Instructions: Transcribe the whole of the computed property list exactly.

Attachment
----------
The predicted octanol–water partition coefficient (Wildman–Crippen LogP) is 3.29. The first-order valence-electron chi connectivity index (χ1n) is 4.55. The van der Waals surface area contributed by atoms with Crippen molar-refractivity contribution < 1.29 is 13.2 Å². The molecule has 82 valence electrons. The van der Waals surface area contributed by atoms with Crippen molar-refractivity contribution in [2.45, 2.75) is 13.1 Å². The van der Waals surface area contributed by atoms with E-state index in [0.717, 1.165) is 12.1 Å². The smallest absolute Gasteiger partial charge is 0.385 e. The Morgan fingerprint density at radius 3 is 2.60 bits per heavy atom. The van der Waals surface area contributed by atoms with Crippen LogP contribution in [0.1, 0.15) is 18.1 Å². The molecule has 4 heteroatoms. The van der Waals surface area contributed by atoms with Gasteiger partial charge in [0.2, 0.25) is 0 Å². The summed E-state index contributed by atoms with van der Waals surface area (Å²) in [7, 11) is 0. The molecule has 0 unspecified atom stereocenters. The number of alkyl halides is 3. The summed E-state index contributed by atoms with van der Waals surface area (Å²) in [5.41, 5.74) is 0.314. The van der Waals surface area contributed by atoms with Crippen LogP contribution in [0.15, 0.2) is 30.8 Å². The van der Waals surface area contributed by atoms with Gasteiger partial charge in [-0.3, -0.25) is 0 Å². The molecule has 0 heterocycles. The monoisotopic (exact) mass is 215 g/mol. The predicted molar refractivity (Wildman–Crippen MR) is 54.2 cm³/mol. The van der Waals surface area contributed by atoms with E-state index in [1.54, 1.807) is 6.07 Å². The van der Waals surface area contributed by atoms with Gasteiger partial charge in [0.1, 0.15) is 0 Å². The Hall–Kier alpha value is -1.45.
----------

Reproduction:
The predicted octanol–water partition coefficient (Wildman–Crippen LogP) is 3.29. The first-order valence-electron chi connectivity index (χ1n) is 4.55. The van der Waals surface area contributed by atoms with Crippen molar-refractivity contribution < 1.29 is 13.2 Å². The molecule has 82 valence electrons. The van der Waals surface area contributed by atoms with Crippen molar-refractivity contribution in [2.45, 2.75) is 13.1 Å². The van der Waals surface area contributed by atoms with E-state index in [0.717, 1.165) is 12.1 Å². The smallest absolute Gasteiger partial charge is 0.385 e. The Morgan fingerprint density at radius 3 is 2.60 bits per heavy atom. The van der Waals surface area contributed by atoms with Crippen LogP contribution in [0.1, 0.15) is 18.1 Å². The molecule has 4 heteroatoms. The van der Waals surface area contributed by atoms with Gasteiger partial charge in [0.2, 0.25) is 0 Å². The summed E-state index contributed by atoms with van der Waals surface area (Å²) in [7, 11) is 0. The molecule has 0 unspecified atom stereocenters. The number of alkyl halides is 3. The summed E-state index contributed by atoms with van der Waals surface area (Å²) in [5.41, 5.74) is 0.314. The van der Waals surface area contributed by atoms with Crippen LogP contribution in [0.15, 0.2) is 30.8 Å². The van der Waals surface area contributed by atoms with Gasteiger partial charge in [-0.3, -0.25) is 0 Å². The molecule has 0 heterocycles. The monoisotopic (exact) mass is 215 g/mol. The predicted molar refractivity (Wildman–Crippen MR) is 54.2 cm³/mol. The van der Waals surface area contributed by atoms with E-state index in [1.54, 1.807) is 6.07 Å². The van der Waals surface area contributed by atoms with Gasteiger partial charge in [0.1, 0.15) is 0 Å². The Hall–Kier alpha value is -1.45.